But as Gerry Adams reminded us last summer, "They haven't gone away you know". During the period when their colleagues in Sinn Féin are out politicking, the IRA volunteers have not been idle. They still have to keep in training and their list of potential targets is being kept up to date. Known IRA players have been seen driving and walking around loyalist areas and even conducting 'dry runs' on potential targets. The IRA still has to raise funds and to maintain its own version of law and order in republican areas. Volunteers are kept busy collecting 'republican taxes' from shops, businesses and from sub-post offices. Those deemed guilty of 'anti-social activities' are given merciless beatings and sometimes maimed by IRA punishment squads. Towards the end of 1995, the IRA was too embarrassed to kill persons alleged to be drug dealers in its own name. It did not want any of its new friends to ask too many questions about how such killings fitted in with Sinn Féin's avowed commitment to peace. Because of this, a group calling itself 'Direct Action Against Drugs' sprang up fully formed to murder the alleged drug dealers. Interestingly, at some of the murder scenes, Sinn Fein councillors were present who were able to brief journalists about the criminal records of some of the victims including impending court cases involving some of them. What a coincidence! Naturally, Sinn Fein spokesmen deny any knowledge of DAAD, as if organised armed groups spring up in their areas every other day without them hearing about it.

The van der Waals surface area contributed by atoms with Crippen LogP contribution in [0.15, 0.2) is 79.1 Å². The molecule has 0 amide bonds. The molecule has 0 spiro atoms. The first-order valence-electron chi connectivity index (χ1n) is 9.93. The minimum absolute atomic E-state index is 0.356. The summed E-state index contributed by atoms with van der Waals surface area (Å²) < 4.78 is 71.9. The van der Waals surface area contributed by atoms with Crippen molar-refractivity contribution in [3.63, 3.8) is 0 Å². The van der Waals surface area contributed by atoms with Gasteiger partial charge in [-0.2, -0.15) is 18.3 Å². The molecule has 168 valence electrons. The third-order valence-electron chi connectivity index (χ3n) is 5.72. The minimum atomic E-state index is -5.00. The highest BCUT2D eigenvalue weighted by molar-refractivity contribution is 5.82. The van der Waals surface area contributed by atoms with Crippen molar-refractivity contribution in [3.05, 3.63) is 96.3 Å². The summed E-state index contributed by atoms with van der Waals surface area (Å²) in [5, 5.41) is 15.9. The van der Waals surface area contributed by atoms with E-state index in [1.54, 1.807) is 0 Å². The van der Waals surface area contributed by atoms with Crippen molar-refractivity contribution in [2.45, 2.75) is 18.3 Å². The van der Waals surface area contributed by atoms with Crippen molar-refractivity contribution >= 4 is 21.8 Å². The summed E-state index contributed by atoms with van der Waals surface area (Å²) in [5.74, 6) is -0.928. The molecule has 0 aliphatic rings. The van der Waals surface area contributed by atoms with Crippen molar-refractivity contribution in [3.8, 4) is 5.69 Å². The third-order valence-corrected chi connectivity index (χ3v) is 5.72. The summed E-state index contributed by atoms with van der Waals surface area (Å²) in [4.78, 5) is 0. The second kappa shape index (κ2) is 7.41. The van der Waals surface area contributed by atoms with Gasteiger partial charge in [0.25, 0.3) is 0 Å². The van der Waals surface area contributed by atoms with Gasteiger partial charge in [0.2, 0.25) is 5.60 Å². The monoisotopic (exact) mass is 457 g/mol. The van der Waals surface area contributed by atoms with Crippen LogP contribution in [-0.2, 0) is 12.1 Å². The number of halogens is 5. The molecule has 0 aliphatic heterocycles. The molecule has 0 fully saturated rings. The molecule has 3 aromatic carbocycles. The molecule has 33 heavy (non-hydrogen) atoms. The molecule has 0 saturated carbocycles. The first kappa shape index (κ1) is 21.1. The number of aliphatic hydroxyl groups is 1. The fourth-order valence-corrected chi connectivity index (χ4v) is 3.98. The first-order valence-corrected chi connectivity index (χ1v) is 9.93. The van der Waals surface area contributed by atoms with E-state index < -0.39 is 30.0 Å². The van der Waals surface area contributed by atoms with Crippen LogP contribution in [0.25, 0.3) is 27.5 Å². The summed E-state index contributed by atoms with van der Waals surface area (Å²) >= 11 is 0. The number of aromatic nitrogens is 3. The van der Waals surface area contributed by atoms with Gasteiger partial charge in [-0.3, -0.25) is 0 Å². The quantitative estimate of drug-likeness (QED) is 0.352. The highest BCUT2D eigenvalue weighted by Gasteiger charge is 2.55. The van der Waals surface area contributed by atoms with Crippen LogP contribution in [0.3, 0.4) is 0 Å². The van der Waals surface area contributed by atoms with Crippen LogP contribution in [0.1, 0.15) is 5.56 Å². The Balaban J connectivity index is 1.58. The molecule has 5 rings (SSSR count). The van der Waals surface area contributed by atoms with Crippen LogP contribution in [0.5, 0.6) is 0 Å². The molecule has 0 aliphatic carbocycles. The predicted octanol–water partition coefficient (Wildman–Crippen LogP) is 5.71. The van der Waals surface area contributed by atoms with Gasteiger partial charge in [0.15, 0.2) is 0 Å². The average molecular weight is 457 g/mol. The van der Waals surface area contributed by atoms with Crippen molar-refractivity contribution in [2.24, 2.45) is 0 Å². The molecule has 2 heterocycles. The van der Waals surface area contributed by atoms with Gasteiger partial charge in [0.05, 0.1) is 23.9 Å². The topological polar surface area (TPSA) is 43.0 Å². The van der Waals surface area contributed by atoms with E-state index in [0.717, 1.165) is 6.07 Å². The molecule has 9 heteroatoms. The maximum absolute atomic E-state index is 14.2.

The other main republican paramilitary group, the Marxist INLA, has never been anything like as disciplined as the Provos. Anyone joining it or its stable mate the Irish Republican Socialist Party might just as well take out a funeral pre-payment plan. It has suffered from murderous factionalism from its inception 21 years ago. Not too many of its founding members are still here to celebrate. Most died, not at the hands of the UVF, UFF or the British, but from bullets fired from the guns of their own comrades. It is not yet known whether the murder of the INLA chief of staff Gino Gallagher in January was committed by estranged comrades or by the IRA which once threatened to 'take out' the rival body as it did to the IPLO in 1992.

Little has been heard from Arm na Poblachta, the Irish National Republican Army -the armed wing of the traditionalist Republican Sinn Féin which is very critical of Gerry Adams and the Provisionals' strategy - since the arrest of some of its leading members last year. It is unlikely that the Provisional IRA's leadership would permit this group to undermine their own organisation. Sinn Fein have kept up the political pressure on the British government to coerce The Protestants and unionists to a negotiating table which will have the odds stacked against them. Their cause has been taken up enthusiastically by most of the parties in Leinster House, the Dublin press, Irish America an the Clinton regime in Washington. At present the British government can't give in to this demand but there is no doubt it would like to.

At the same time, at local level in Ulster's towns and cities, Sinn Féin and a plethora of assorted front groups are keeping up a strident campaign of vilification against the Protestant community.

How things will work out remains to be seen. One thing is sure - there is not yet true peace in Ulster. There is merely unarmed conflict.

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Copyright © 1996 Third Way Publications. All rights reserved.